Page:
Welcome to the new Independent website. We hope you enjoy it and we value your feedback. Please contact us here.

Royal Brompton loses fight to keep child heart unit


A London hospital has lost its legal bid to save a children’s heart unit after the Court of Appeal ruled that the national review recommending its closure was in fact lawful.

The Royal Brompton Hospital had temporarily derailed NHS plans to concentrate children’s heart surgery in fewer hospitals after a judge found the ‘Safe and Sustainable’ review was unfair because of a “flawed” assessment of the hospital’s research and innovation programme.

But three Court of Appeal judges yesterday overturned the November decision, ruling that the process was fair, lawful and proper.

This paves the way for the Joint Committee of Primary Care Trusts (JCPCT), which runs the review, to decide which four or five of England’s 11 paediatric heart surgery units will close. The JCPCT today promised to make its decision, which could still save the Royal Brompton, with an “open mind”.

But the final decision on 4 July will undoubtedly prove controversial, despite widespread agreement that concentrating specialist medical expertise in fewer, larger centres improves safety and quality of care for patients.

The Safe and Sustainable review was launched in 2008 following the scandal at Bristol Royal Infirmary in the 1990s, where as many as 35 babies and children died because of substandard care.

Sir Roger Boyle, former heart disease and stroke tsar, said: “This is a landmark judgment for future NHS reconfigurations. The Court of Appeal has recognised that the process of public consultation – not costly litigation – is the most appropriate way for public bodies to express their views on proposed changes. The NHS must ensure that the clinical benefits for children and other patients come first – not the vested interests of individual hospitals.”

The consultation has led to bitter debates and local tensions, even though all 11 hospitals ‘signed-up’ to the process. In particular the “preferred option” put forward by the JCPCT outraged the Royal Brompton as it was the only one of three units in London earmarked for closure. The review recommended that its unit should be merged into Great Ormond Street and Guy's and St Thomas's.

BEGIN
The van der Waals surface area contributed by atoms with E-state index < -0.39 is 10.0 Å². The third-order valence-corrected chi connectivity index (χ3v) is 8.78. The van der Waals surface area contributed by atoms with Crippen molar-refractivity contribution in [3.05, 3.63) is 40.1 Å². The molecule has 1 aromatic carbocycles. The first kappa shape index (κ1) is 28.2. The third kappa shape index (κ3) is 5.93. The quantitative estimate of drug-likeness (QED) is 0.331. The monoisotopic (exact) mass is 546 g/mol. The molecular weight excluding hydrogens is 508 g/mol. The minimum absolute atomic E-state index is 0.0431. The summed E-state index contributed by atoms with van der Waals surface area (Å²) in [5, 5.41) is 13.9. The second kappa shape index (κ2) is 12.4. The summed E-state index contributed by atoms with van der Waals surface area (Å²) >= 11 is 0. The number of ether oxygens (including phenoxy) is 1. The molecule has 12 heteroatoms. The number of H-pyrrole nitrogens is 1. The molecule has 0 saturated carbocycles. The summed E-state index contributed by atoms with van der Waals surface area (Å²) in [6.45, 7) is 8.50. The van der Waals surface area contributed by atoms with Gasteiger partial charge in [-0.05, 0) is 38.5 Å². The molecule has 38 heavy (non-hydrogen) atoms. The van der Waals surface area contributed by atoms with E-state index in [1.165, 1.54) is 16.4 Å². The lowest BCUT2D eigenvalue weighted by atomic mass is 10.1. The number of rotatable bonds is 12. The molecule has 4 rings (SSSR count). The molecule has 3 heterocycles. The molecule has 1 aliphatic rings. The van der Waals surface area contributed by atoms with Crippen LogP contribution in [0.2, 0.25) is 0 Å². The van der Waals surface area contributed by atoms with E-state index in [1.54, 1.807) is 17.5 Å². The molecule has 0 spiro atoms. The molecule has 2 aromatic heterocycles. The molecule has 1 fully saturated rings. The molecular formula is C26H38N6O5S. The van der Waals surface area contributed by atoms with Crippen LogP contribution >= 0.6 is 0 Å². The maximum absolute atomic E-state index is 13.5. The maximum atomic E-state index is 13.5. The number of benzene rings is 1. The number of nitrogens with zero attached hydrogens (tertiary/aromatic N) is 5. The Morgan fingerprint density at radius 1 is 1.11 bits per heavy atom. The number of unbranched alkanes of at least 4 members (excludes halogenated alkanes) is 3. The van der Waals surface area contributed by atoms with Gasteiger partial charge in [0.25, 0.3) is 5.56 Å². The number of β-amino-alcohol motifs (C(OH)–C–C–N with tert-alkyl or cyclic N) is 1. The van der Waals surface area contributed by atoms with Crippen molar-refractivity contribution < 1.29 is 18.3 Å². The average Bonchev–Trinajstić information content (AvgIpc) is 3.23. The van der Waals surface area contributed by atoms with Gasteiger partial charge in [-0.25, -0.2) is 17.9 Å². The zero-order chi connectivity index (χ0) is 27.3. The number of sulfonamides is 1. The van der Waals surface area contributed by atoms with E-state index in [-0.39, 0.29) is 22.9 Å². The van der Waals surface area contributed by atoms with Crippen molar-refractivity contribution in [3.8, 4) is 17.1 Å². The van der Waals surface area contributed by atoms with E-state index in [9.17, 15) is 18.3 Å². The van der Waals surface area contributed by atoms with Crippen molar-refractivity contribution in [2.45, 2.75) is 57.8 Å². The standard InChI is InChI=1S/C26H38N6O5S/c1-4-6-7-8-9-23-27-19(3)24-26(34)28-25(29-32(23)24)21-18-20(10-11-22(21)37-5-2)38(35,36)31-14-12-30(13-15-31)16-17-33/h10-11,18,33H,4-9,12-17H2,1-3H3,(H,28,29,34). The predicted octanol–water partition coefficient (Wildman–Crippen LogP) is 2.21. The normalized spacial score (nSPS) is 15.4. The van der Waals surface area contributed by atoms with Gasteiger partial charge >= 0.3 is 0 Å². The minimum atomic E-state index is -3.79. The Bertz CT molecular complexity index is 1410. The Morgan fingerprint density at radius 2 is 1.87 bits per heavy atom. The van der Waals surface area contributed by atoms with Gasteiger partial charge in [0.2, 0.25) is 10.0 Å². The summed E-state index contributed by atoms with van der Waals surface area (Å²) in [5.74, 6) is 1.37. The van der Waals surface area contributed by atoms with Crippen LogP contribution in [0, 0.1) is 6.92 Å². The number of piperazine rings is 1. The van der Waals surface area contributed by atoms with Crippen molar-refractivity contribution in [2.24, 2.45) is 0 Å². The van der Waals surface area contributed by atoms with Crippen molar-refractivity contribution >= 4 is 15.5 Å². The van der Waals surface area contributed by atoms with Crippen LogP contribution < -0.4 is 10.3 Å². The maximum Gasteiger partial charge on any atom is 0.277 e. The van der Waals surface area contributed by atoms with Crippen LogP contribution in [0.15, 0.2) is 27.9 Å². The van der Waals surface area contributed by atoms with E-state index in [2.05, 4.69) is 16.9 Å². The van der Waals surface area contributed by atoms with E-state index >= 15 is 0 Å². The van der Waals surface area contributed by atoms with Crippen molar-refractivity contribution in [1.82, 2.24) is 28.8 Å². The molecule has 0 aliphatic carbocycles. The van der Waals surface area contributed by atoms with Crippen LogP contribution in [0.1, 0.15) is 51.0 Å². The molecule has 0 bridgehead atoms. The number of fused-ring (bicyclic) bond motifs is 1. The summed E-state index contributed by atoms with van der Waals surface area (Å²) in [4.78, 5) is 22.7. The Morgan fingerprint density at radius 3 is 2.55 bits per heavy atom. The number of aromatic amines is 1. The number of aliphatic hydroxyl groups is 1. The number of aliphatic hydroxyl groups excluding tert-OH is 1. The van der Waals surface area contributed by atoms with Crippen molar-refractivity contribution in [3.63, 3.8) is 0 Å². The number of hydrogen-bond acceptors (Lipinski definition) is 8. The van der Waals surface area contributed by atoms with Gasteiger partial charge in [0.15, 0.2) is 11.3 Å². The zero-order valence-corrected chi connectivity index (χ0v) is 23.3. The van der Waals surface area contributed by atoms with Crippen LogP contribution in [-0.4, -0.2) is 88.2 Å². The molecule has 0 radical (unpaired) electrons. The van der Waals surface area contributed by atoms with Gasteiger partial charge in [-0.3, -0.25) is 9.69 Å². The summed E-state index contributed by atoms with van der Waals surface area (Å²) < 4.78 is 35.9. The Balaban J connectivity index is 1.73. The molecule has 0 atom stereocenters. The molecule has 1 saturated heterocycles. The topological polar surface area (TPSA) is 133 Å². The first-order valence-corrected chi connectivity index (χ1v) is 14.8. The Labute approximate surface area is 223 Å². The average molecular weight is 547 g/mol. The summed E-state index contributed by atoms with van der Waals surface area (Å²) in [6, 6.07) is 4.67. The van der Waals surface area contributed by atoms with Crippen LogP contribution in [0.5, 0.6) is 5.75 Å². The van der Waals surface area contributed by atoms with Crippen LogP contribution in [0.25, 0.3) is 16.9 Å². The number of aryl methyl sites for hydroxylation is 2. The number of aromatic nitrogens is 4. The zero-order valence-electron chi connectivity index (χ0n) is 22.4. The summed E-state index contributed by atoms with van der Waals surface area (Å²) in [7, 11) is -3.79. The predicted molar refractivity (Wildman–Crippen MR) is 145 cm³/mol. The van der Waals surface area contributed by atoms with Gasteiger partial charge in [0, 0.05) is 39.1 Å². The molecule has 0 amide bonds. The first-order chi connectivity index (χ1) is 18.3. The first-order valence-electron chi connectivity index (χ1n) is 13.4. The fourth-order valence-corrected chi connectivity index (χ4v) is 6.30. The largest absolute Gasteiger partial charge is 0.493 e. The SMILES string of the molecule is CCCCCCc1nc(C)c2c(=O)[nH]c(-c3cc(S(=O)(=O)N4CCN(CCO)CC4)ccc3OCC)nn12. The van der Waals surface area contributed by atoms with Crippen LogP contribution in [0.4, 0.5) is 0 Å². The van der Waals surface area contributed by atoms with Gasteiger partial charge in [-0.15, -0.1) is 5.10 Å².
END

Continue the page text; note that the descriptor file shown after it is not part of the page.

The hospital sued the JCPCT, the first time one NHS organisation has taken action against another, claiming the decision was a “classic backroom stitch-up”. The judge rejected those claims but upheld that the consultation had been unfair to the Trust because of a “flawed” assessment of its research and innovation.

The judges yesterday dismissed the original ruling, but also spoke of the Trust’s excellent reputation.

They said: “A member of the public might well find it difficult to understand why a centre of the standard of the Royal Brompton should cease to be a centre for paediatric cardiac surgical services under the configuration exercise.”

The Brompton, which is the UK’s largest specialist heart and lung centre, last night said it was “disappointed” by the decision. They remained convinced that closing the cardiac unit could make its world class children and adult’s respiratory service unviable. 

But medical experts said the proposed changes were in the best interest of patient safety.

Professor Norman Williams, President of the Royal College of Surgeons said: “It’s desperately sad for high performing units and their patients when they are transferred elsewhere, but in the long term this may be best for patients and that is the most important point. Simply condemning change as bad without looking at the evidence is not serving the interests of patients.”

The Royal Brompton said: “We regret that resources have had to be diverted to this legal case, but when serious assaults are made on patient care, when internationally acclaimed clinical teams are effectively put on notice, when groundbreaking research teams who may be on the cusp of a significant breakthrough in cystic fibrosis tell us their research will not be possible under the Safe and Sustainable proposals, then drastic measures are called for. What better cause is there than the health of vulnerable children?”